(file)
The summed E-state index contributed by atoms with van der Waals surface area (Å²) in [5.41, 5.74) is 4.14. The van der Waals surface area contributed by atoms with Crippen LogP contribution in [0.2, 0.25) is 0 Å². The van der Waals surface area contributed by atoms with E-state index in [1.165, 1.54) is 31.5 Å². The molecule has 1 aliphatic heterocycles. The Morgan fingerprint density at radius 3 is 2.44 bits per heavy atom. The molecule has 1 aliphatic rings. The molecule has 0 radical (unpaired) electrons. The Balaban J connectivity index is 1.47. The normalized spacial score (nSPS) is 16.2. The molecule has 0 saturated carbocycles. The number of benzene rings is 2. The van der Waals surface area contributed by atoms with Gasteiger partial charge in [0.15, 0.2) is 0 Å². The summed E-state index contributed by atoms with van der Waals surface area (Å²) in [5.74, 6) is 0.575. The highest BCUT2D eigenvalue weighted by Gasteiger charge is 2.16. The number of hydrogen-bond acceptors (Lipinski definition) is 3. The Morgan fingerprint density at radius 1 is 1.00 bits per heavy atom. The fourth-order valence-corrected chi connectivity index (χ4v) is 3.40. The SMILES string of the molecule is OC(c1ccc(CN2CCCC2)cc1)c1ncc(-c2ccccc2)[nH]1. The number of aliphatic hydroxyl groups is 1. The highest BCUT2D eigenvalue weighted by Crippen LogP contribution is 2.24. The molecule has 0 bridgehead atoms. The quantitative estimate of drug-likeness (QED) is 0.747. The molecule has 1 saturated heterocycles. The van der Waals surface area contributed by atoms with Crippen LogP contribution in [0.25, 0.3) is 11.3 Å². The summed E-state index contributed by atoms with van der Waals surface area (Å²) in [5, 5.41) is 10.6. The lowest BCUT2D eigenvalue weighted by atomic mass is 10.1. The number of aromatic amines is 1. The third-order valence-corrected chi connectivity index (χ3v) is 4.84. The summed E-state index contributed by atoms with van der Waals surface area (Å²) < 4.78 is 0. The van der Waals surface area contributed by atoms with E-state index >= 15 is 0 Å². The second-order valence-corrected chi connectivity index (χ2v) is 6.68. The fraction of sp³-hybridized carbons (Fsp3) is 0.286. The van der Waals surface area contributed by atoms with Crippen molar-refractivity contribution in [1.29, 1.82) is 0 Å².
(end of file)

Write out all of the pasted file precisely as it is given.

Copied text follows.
The summed E-state index contributed by atoms with van der Waals surface area (Å²) in [5.41, 5.74) is 4.14. The van der Waals surface area contributed by atoms with Crippen LogP contribution in [0.2, 0.25) is 0 Å². The van der Waals surface area contributed by atoms with E-state index in [1.165, 1.54) is 31.5 Å². The molecule has 1 aliphatic heterocycles. The Morgan fingerprint density at radius 3 is 2.44 bits per heavy atom. The molecule has 1 aliphatic rings. The molecule has 0 radical (unpaired) electrons. The Balaban J connectivity index is 1.47. The normalized spacial score (nSPS) is 16.2. The molecule has 0 saturated carbocycles. The number of benzene rings is 2. The van der Waals surface area contributed by atoms with Gasteiger partial charge in [0.15, 0.2) is 0 Å². The summed E-state index contributed by atoms with van der Waals surface area (Å²) in [5.74, 6) is 0.575. The highest BCUT2D eigenvalue weighted by Gasteiger charge is 2.16. The number of hydrogen-bond acceptors (Lipinski definition) is 3. The Morgan fingerprint density at radius 1 is 1.00 bits per heavy atom. The fourth-order valence-corrected chi connectivity index (χ4v) is 3.40. The SMILES string of the molecule is OC(c1ccc(CN2CCCC2)cc1)c1ncc(-c2ccccc2)[nH]1. The number of aliphatic hydroxyl groups is 1. The highest BCUT2D eigenvalue weighted by Crippen LogP contribution is 2.24. The molecule has 0 bridgehead atoms. The quantitative estimate of drug-likeness (QED) is 0.747. The molecule has 1 saturated heterocycles. The van der Waals surface area contributed by atoms with Crippen LogP contribution in [0.25, 0.3) is 11.3 Å². The summed E-state index contributed by atoms with van der Waals surface area (Å²) in [5, 5.41) is 10.6. The lowest BCUT2D eigenvalue weighted by atomic mass is 10.1. The number of aromatic amines is 1. The third-order valence-corrected chi connectivity index (χ3v) is 4.84. The summed E-state index contributed by atoms with van der Waals surface area (Å²) < 4.78 is 0. The van der Waals surface area contributed by atoms with E-state index >= 15 is 0 Å². The second-order valence-corrected chi connectivity index (χ2v) is 6.68. The fraction of sp³-hybridized carbons (Fsp3) is 0.286. The van der Waals surface area contributed by atoms with Crippen molar-refractivity contribution in [1.29, 1.82) is 0 Å².